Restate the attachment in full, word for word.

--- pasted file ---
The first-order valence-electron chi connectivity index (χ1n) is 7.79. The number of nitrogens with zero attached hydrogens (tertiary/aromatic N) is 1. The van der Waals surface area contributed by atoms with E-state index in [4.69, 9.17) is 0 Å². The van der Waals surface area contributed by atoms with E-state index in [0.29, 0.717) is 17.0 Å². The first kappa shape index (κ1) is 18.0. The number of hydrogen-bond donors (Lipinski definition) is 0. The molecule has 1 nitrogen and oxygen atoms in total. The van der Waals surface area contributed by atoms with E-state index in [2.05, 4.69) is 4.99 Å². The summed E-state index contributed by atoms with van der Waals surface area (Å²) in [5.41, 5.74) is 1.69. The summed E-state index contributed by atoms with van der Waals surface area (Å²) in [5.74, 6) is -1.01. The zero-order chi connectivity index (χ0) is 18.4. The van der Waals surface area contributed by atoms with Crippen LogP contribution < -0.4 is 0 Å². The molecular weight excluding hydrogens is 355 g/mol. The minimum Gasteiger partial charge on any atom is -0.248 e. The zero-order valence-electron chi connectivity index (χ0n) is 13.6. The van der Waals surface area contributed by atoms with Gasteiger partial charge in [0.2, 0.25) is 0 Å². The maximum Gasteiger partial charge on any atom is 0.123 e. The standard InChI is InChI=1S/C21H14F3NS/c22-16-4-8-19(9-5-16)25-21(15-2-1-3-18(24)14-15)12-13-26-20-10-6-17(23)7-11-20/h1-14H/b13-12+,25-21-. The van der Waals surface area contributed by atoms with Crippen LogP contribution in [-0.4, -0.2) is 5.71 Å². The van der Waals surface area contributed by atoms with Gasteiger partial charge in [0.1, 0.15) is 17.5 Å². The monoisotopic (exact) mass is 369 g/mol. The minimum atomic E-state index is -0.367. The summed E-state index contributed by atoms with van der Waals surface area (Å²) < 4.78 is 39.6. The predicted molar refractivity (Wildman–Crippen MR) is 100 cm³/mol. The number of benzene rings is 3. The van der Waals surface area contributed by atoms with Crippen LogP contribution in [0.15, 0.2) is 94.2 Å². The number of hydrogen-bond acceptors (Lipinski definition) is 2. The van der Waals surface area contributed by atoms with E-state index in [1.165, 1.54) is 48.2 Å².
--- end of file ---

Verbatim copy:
The first-order valence-electron chi connectivity index (χ1n) is 7.79. The number of nitrogens with zero attached hydrogens (tertiary/aromatic N) is 1. The van der Waals surface area contributed by atoms with E-state index in [4.69, 9.17) is 0 Å². The van der Waals surface area contributed by atoms with E-state index in [0.29, 0.717) is 17.0 Å². The first kappa shape index (κ1) is 18.0. The number of hydrogen-bond donors (Lipinski definition) is 0. The molecule has 1 nitrogen and oxygen atoms in total. The van der Waals surface area contributed by atoms with E-state index in [2.05, 4.69) is 4.99 Å². The summed E-state index contributed by atoms with van der Waals surface area (Å²) in [5.41, 5.74) is 1.69. The summed E-state index contributed by atoms with van der Waals surface area (Å²) in [5.74, 6) is -1.01. The zero-order chi connectivity index (χ0) is 18.4. The van der Waals surface area contributed by atoms with Crippen LogP contribution < -0.4 is 0 Å². The molecular weight excluding hydrogens is 355 g/mol. The minimum Gasteiger partial charge on any atom is -0.248 e. The zero-order valence-electron chi connectivity index (χ0n) is 13.6. The van der Waals surface area contributed by atoms with Gasteiger partial charge in [0.2, 0.25) is 0 Å². The maximum Gasteiger partial charge on any atom is 0.123 e. The standard InChI is InChI=1S/C21H14F3NS/c22-16-4-8-19(9-5-16)25-21(15-2-1-3-18(24)14-15)12-13-26-20-10-6-17(23)7-11-20/h1-14H/b13-12+,25-21-. The van der Waals surface area contributed by atoms with Crippen LogP contribution in [-0.4, -0.2) is 5.71 Å². The van der Waals surface area contributed by atoms with Gasteiger partial charge in [0.1, 0.15) is 17.5 Å². The monoisotopic (exact) mass is 369 g/mol. The minimum atomic E-state index is -0.367. The summed E-state index contributed by atoms with van der Waals surface area (Å²) < 4.78 is 39.6. The predicted molar refractivity (Wildman–Crippen MR) is 100 cm³/mol. The number of benzene rings is 3. The van der Waals surface area contributed by atoms with Crippen LogP contribution in [0.15, 0.2) is 94.2 Å². The number of hydrogen-bond acceptors (Lipinski definition) is 2. The van der Waals surface area contributed by atoms with E-state index in [1.165, 1.54) is 48.2 Å².